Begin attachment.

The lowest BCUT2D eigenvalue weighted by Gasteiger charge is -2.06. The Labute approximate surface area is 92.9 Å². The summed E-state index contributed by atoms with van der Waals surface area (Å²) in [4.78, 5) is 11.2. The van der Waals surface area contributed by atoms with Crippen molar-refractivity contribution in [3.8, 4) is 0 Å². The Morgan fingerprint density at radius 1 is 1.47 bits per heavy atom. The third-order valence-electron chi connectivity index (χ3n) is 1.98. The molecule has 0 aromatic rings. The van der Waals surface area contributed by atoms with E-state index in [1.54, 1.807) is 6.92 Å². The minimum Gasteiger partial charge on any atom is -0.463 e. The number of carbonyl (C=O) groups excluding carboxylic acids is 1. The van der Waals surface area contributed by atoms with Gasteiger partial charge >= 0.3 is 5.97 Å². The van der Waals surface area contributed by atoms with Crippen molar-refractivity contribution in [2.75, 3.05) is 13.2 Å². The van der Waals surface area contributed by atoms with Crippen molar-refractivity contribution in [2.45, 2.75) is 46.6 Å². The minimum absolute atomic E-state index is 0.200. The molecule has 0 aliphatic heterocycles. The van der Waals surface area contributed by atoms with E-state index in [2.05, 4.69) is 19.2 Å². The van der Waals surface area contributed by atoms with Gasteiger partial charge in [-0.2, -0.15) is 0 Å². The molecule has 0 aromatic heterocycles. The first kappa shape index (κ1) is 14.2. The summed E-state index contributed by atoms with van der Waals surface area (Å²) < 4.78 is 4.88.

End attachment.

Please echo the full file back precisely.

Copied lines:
The lowest BCUT2D eigenvalue weighted by Gasteiger charge is -2.06. The Labute approximate surface area is 92.9 Å². The summed E-state index contributed by atoms with van der Waals surface area (Å²) in [4.78, 5) is 11.2. The van der Waals surface area contributed by atoms with Crippen molar-refractivity contribution in [3.8, 4) is 0 Å². The Morgan fingerprint density at radius 1 is 1.47 bits per heavy atom. The third-order valence-electron chi connectivity index (χ3n) is 1.98. The molecule has 0 aromatic rings. The van der Waals surface area contributed by atoms with E-state index in [1.54, 1.807) is 6.92 Å². The minimum Gasteiger partial charge on any atom is -0.463 e. The number of carbonyl (C=O) groups excluding carboxylic acids is 1. The van der Waals surface area contributed by atoms with Gasteiger partial charge >= 0.3 is 5.97 Å². The van der Waals surface area contributed by atoms with Crippen molar-refractivity contribution in [2.75, 3.05) is 13.2 Å². The van der Waals surface area contributed by atoms with Crippen molar-refractivity contribution in [2.45, 2.75) is 46.6 Å². The minimum absolute atomic E-state index is 0.200. The molecule has 0 aliphatic heterocycles. The van der Waals surface area contributed by atoms with E-state index in [2.05, 4.69) is 19.2 Å². The van der Waals surface area contributed by atoms with Gasteiger partial charge in [-0.2, -0.15) is 0 Å². The molecule has 0 aromatic heterocycles. The first kappa shape index (κ1) is 14.2. The summed E-state index contributed by atoms with van der Waals surface area (Å²) < 4.78 is 4.88.